SPRINGFIELD, Mass. — In a first-of-its kind case brought by a Ugandan LGBTI advocacy organization against a prominent U.S. anti-gay extremist, a federal judge on Wednesday ruled that persecution on the basis of sexual orientation and gender identity is a crime against humanity and that the fundamental human rights of LGBTI people are protected under international law.
The ruling means that the case brought by the Center for Constitutional Rights (CCR) on behalf of Sexual Minorities of Uganda (SMUG), a Uganda-based coalition of LGBTI rights and advocacy groups, can move forward over defendant Scott Lively’s request to dismiss the lawsuit.
“Widespread, systematic persecution of LGBTI people constitutes a crime against humanity that unquestionably violates international norms,” said U.S. District Judge Michael Ponsor.
“The history and current existence of discrimination against LGBTI people is precisely what qualifies them as a distinct targeted group eligible for protection under international law. The fact that a group continues to be vulnerable to widespread, systematic persecution in some parts of the world simply cannot shield one who commits a crime against humanity from liability,” Ponsor rule.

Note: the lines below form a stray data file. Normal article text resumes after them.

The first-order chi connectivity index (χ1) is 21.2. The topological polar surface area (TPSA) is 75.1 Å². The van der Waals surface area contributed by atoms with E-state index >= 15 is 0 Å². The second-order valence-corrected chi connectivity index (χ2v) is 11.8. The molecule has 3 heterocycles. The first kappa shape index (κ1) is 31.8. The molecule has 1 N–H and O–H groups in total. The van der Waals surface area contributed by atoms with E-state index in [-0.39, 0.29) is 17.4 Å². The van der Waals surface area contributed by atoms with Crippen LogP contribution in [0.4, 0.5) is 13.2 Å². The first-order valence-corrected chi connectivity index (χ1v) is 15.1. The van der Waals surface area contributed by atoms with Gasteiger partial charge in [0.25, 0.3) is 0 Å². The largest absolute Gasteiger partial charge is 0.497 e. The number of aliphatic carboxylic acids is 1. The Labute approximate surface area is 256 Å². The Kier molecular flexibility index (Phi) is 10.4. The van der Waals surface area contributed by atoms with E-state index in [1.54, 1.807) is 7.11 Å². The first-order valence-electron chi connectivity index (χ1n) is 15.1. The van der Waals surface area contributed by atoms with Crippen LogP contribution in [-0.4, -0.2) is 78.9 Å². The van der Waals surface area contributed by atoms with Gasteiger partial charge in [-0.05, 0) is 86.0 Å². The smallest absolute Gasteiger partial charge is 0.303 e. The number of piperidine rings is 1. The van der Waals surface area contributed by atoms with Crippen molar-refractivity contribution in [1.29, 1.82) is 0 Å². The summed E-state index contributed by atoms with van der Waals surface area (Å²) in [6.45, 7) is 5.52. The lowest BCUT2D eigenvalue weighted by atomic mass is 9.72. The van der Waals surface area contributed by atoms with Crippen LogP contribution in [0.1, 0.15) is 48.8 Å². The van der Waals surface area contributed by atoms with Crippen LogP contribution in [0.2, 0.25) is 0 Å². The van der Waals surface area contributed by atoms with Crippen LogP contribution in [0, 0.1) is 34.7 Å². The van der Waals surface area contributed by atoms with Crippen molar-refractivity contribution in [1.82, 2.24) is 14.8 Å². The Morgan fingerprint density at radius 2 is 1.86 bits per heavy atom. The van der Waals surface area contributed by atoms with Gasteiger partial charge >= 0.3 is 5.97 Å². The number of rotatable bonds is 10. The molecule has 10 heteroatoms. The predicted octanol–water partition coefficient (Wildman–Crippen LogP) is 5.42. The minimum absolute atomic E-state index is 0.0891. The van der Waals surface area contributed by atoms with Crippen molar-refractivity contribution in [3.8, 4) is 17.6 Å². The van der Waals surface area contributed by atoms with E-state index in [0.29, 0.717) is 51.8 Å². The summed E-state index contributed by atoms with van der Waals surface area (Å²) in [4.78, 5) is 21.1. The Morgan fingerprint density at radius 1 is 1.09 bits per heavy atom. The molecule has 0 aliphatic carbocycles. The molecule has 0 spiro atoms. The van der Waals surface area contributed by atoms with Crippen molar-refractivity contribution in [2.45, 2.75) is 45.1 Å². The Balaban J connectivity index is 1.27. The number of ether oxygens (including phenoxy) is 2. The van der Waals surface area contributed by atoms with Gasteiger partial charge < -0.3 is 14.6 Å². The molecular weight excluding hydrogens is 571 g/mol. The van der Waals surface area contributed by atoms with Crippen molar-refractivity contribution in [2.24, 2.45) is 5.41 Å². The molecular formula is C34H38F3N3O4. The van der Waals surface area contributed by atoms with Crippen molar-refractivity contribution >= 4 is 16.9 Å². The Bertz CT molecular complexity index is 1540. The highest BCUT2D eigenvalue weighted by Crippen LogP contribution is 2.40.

The lawsuit alleges that Lively’s actions over the past decade, in collaboration with key Ugandan government officials and religious leaders, are responsible for depriving LGBTI Ugandans of their fundamental human rights based solely on their identity, which is the definition of persecution under international law and is deemed a crime against humanity.
This effort resulted in, most notably, the introduction of the notorious Anti-Homosexuality Bill — widely know at the “Kill the Gays” bill — which Lively allegedly helped engineer.
Lively is also alleged to have been active in countries like Russia where a new law criminalizing gay rights advocacy was recently passed. In 2007, Lively toured 50 cities in Russia, where he reportedly recommended many of the measures that are now law.
“Today’s ruling is a significant victory for human rights everywhere but most especially for LGBTI Ugandans who are seeking accountability from those orchestrating our persecution,” said Frank Mugisha, the director of SMUG.
Article continues below
U.S. law allows foreign citizens to sue for violations of international law in U.S. federal courts under the Alien Tort Statute (ATS).
The case, Sexual Minorities Uganda v. Lively, was originally filed in federal court in Springfield, Mass., in March 2012.